Cognitive Behavioral Therapy in conjunction with ‘transdiagnostic’ approach, which anxietycentre.com uses, is the most effective treatment for anxiety disorders, research finds.
New research finds cognitive behavioral therapy (CBT) in conjunction with a “transdiagnostic” approach—a model that applies one set of principles across all anxiety disorders—to be the most effective treatment for anxiety disorders.
This combination was more effective than CBT combined with other types of anxiety disorder treatments according to Peter Norton, associate professor in clinical psychology and director of the Anxiety Disorder Clinic at the University of Houston (UH).
Norton concludes that therapists treating people with anxiety disorders may effectively use a treatment that applies one set of principals across all types of anxiety disorders. The findings are the result of a decade of research, four separate clinical trials and the completion of a five-year grant funded by the National Institute of Mental Health.
Norton defines anxiety disorders as when anxiety and fear are so overwhelming that it can start to negatively impact a person’s day-to-day life. He notes anxiety disorders include: panic disorder, obsessive-compulsive disorder (OCD), post-traumatic stress disorder (PTSD), social anxiety disorder, specific phobias and generalized anxiety disorder. Often anxiety disorders occur with a secondary illness, such as depression, substance or alcohol abuse. Norton says there are targeted treatments for each diagnosis, but there has been little recognition that the treatments don’t differ much, and they only differ in very specific ways.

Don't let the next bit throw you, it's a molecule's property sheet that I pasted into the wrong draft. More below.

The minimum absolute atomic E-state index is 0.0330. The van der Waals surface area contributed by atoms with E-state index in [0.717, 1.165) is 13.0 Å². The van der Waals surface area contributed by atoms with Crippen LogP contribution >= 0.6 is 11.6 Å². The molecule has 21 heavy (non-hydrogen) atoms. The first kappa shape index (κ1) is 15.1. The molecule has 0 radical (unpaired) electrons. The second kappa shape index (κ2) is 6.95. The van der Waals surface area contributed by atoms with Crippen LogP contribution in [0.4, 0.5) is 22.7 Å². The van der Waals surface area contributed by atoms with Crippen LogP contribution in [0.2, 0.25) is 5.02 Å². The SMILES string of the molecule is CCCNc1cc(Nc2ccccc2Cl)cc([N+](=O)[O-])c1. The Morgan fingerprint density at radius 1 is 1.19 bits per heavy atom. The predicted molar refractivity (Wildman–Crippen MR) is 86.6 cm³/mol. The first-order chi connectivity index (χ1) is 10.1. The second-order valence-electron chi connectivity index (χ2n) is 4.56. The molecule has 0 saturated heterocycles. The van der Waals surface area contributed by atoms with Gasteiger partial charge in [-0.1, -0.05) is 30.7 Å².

“The Diagnostic and Statistical Manual of Mental Disorders (DSM) has been an important breakthrough in understanding mental health, but people are dissatisfied with its fine level of differentiation,” said Norton. “Panic disorders are considered something different from social phobia, which is considered something different from PTSD. The hope was that by getting refined in the diagnosis we could target interventions for each of these diagnoses, but in reality that just hasn’t played out.”
Norton finds cognitive-behavioral therapy (CBT), a type of treatment with a specific time frame and goals, helps patients understand the thoughts and feelings that influence behaviors to be the most effective treatment.
“In my research study, over two-thirds of comorbid diagnoses went away, versus what we typically find when I’m treating a specific diagnosis such as a panic disorder, where only about 40 percent of people will show that sort of remission in their secondary diagnosis. The transdiagnostic treatment approach is more efficient in treating the whole person rather than just treating the diagnosis, then treating the next diagnoses.”
Norton notes the larger contributions of the studies are to guide further development and interventions for how clinical psychologists, therapists and social workers treat people with anxiety disorders. The data collected will be useful for people out on the front lines to effectively and efficiently treat people to reduce anxiety disorders.
NOTE: This is the approach anxietycentre.com was founded on. We’re happy that research has now endorsed what our own experiences have found.
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